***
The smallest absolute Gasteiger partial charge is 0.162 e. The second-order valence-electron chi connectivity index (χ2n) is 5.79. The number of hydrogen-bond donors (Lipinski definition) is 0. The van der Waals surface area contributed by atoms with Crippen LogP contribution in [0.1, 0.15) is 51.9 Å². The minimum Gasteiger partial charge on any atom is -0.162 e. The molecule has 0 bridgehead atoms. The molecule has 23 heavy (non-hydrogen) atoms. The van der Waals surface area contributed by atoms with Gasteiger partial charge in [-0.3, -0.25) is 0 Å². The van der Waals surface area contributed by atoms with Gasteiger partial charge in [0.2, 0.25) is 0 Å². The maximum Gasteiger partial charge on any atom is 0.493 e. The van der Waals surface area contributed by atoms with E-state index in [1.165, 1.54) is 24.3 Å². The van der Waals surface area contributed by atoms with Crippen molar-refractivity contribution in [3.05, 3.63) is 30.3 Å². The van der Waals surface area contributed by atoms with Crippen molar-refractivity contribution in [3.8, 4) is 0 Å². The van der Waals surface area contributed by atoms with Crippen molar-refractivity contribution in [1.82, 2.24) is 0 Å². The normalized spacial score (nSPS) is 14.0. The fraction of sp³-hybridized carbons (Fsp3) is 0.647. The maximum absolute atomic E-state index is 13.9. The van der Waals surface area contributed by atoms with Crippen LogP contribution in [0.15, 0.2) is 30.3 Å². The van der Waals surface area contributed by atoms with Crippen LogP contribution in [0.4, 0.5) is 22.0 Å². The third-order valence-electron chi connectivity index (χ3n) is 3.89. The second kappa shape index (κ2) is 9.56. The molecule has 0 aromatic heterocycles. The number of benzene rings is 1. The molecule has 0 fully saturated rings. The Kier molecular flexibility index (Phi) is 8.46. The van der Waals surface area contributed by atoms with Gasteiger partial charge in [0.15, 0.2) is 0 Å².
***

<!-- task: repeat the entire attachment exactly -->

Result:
The smallest absolute Gasteiger partial charge is 0.162 e. The second-order valence-electron chi connectivity index (χ2n) is 5.79. The number of hydrogen-bond donors (Lipinski definition) is 0. The van der Waals surface area contributed by atoms with Crippen LogP contribution in [0.1, 0.15) is 51.9 Å². The minimum Gasteiger partial charge on any atom is -0.162 e. The molecule has 0 bridgehead atoms. The molecule has 23 heavy (non-hydrogen) atoms. The van der Waals surface area contributed by atoms with Gasteiger partial charge in [-0.3, -0.25) is 0 Å². The van der Waals surface area contributed by atoms with Gasteiger partial charge in [0.2, 0.25) is 0 Å². The maximum Gasteiger partial charge on any atom is 0.493 e. The van der Waals surface area contributed by atoms with E-state index in [1.165, 1.54) is 24.3 Å². The van der Waals surface area contributed by atoms with Crippen molar-refractivity contribution in [3.05, 3.63) is 30.3 Å². The van der Waals surface area contributed by atoms with Crippen molar-refractivity contribution in [3.8, 4) is 0 Å². The van der Waals surface area contributed by atoms with Crippen molar-refractivity contribution in [1.82, 2.24) is 0 Å². The normalized spacial score (nSPS) is 14.0. The fraction of sp³-hybridized carbons (Fsp3) is 0.647. The maximum absolute atomic E-state index is 13.9. The van der Waals surface area contributed by atoms with Crippen LogP contribution in [0.15, 0.2) is 30.3 Å². The van der Waals surface area contributed by atoms with Crippen LogP contribution in [0.4, 0.5) is 22.0 Å². The third-order valence-electron chi connectivity index (χ3n) is 3.89. The second kappa shape index (κ2) is 9.56. The molecule has 0 aromatic heterocycles. The number of benzene rings is 1. The molecule has 0 fully saturated rings. The Kier molecular flexibility index (Phi) is 8.46. The van der Waals surface area contributed by atoms with Gasteiger partial charge in [0.15, 0.2) is 0 Å².